How to Perform a Diabetic Foot Check
If you have diabetes, three minutes per day could save your life.
It’s true. Just three minutes is all you really need to give your feet a thorough check for cuts, scrapes, lumps, and other injuries that could easily progress to something more. When such issues are addressed time, you go on living your life. If they aren’t, they can become dangerous wounds that may lead to infection, amputation, and a serious decline in overall physical wellbeing and quality of life.
How do you perform a check? It’s not hard! Here’s a quick checklist:
- It’s usually best to check your feet right after your daily bath or shower, so they’re soft and clean. Make sure you dry your feet thoroughly first!
- Sit comfortably in a well-lit room, and be sure you are able to see every part of each foot: top, bottom, sides, between the toes. If you aren’t, you can use a small mirror—or a loved one!
- Perform a careful visual inspection. Do you notice any swelling or signs of redness? Cuts, cracks, or bruises? Damaged or yellowed toenails? Make sure to note any trouble spots and determine whether they are new, getting better, getting worse, or staying the same.
- Don’t forget the spaces between your toes!
- Feel your feet with your hands. Do you notice any cold spots or other sudden temperature changes? How about any bumps or lumps? Pro tip: a foot thermometer can be an extremely valuable tool and can help identify hidden circulatory issues or infections.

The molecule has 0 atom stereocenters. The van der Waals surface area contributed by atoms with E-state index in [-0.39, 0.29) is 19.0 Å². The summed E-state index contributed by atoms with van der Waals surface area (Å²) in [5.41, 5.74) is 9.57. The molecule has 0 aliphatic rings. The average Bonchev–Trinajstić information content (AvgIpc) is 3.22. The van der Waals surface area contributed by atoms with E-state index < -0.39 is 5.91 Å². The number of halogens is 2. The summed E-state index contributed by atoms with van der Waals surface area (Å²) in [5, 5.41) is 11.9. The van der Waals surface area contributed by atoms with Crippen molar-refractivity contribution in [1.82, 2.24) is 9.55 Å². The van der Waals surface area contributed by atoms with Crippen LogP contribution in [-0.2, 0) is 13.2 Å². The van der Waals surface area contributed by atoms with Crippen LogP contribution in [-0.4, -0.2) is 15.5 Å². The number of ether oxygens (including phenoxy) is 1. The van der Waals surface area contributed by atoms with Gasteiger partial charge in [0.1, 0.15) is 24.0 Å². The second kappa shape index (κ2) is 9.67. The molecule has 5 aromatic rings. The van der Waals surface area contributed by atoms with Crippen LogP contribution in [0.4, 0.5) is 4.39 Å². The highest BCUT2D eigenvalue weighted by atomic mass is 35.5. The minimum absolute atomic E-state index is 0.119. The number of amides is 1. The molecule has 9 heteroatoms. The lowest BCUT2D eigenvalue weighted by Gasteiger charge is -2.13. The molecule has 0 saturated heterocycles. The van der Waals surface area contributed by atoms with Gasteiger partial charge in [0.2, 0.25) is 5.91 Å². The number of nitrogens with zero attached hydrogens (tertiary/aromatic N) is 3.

Any new problems you identify, or signs that issues are stagnating or worsening, should be addressed by a podiatrist as quickly as possible.
You should also schedule a full diabetic foot exam at our office at least once per year. (If you have a history of foot problems, you may need more frequent checkup.) This not only allows us to provide necessary maintenance care, but also allows us to check for complications (such as circulatory or nerve health) that might be lurking below the surface. If it’s time for your next professional check-up, or you need to report an emerging issue, don’t hesitate to pick up the phone and call (623) 584-5556. It could save your foot. It might even save your life.
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